4.17 Eight months after the interview, the first author spent an afternoon with Hannah, during which she observed her making lunch, writing her shopping list, accompanied her shopping with Beatrice, now 22 months, and collecting Daisy from school before returning home to prepare the evening meal. Hannah felt that it was important to draw attention to the fact that her circumstances have changed since she was interviewed and the impact that this has had on her cooking routines and practices. Not only is Daisy now at school, but Beatrice is no longer just "tottering around," meaning "she's much easier now".

4.18 Hannah's compromises around food and its preparation do not indicate that she has become deskilled in cooking, is eschewing the values instilled in her by her own mother, or that she is becoming like her grandmother. Extended engagement with the household highlights the complexity of the challenges faced by people – women in particular – balancing work and family life. In her view, Hannah has become neither deskilled nor lost interest; her priorities have simply shifted to accommodate the needs of her young children. Indeed, her continuing interest in, and commitment to, cooking in the way she had before having children, along with her desire to nurture this interest in her daughters, is reflected in Figure 4, where we see Hannah supervising her daughters creating their own pizza toppings to put onto pre-bought and rolled pizza dough, an activity which - Hannah reports – is something the children really enjoy.

Figure 4. Daisy, Hannah and Beatrice Faulkner making pizzas


5.1 Concerns about the relative lack of cooking skills are nothing new. Whether these focus on a decline in culinary competence from one generation to the next, or upon the lack of ability of members of one social class compared to another, social anxieties around food provisioning have been persistent over recent centuries. As Lang, Baring and Caraher (2009) discuss, from the emergence of the waged economy to the arrival of pre-chopped vegetables and 'assembly' cuisine, concerns about skills, confidence and the distribution of responsibilities for feeding the family have been a perennial focus of public health, social policy and popular discourse. Contemporary manifestations of these discourses revolve around familiar general issues, whether the deskilling of food preparation through the rise of convenience foods, or historically continuous concerns about the culinary limitations of (now loosely defined) lower social classes. By focusing critical attention on discourses of inter-generational decline in cooking skills through fine-grained qualitative research with specific households, in this article we have problematised the assumptions underlying this discourse.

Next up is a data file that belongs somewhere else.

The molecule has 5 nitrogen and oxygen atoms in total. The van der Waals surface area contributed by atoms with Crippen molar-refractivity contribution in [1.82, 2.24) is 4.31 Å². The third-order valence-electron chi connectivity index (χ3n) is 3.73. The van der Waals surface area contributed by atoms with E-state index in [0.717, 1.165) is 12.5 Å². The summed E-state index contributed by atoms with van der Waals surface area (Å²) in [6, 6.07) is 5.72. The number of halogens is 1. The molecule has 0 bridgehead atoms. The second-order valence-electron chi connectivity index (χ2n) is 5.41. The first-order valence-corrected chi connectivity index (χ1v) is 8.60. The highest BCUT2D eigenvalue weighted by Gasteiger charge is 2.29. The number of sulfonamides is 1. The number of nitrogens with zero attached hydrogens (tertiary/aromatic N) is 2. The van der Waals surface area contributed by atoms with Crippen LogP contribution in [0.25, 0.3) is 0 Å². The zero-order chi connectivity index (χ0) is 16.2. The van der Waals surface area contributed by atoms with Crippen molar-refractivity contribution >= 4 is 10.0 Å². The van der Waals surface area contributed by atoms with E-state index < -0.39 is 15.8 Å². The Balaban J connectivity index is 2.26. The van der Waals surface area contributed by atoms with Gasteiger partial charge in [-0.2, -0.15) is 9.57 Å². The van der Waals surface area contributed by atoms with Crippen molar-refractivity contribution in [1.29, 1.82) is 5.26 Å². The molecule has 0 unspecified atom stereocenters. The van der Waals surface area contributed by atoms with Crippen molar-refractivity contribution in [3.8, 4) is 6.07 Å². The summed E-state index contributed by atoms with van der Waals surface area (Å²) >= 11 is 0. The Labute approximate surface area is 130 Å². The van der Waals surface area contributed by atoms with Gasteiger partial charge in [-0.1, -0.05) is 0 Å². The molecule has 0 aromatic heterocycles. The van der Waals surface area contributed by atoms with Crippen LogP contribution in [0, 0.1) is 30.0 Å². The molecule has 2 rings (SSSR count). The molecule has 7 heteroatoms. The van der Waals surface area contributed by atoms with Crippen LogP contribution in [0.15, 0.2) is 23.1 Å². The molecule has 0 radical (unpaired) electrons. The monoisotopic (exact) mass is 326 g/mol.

5.2 To the extent that the lack of particular food skills is a problem - whether for public health, particular ideals of family togetherness, personal wellbeing, or the support of some desired form of food supply and retail – the dynamics and causes of such deficiency cannot be tied down to any specific processes, or easily aligned with any linear historical narrative of decline. The findings presented above begin to expose the diversity of sources through which culinary competence is constituted. They indicate, too, the specificity of appropriate levels of skills and competence in the changing landscape of household food provision as the systems of food provision and the spatial and technological configuration of kitchens and of eating, responsibility and competence are inevitably redistributed.

5.3 That the issues raised by the Anderson and Faulkner families are not simply isolated examples of older women who challenge the stereotypes of good old-fashioned cooks is reflected, here, by chef and food writer, Nigel Slater, whose understanding "of the principles of taste", like Ted and Kate's, apparently emerges in spite of, not because of his mother's limited culinary competence:

Mum was never much of a cook. Meals arrived on the table as much by happy accident as by domestic science. She was a chops-and-peas sort of cook, occasionally going so far as to make a rice pudding, exasperated by the highs and lows of a temperamental cream-and-black Aga and a finicky little son. She found it all a bit of an ordeal, and wished she could have left the cooking, like the washing, ironing and dusting, to Mrs P., 'her woman that does' (Slater 2003: 1-2).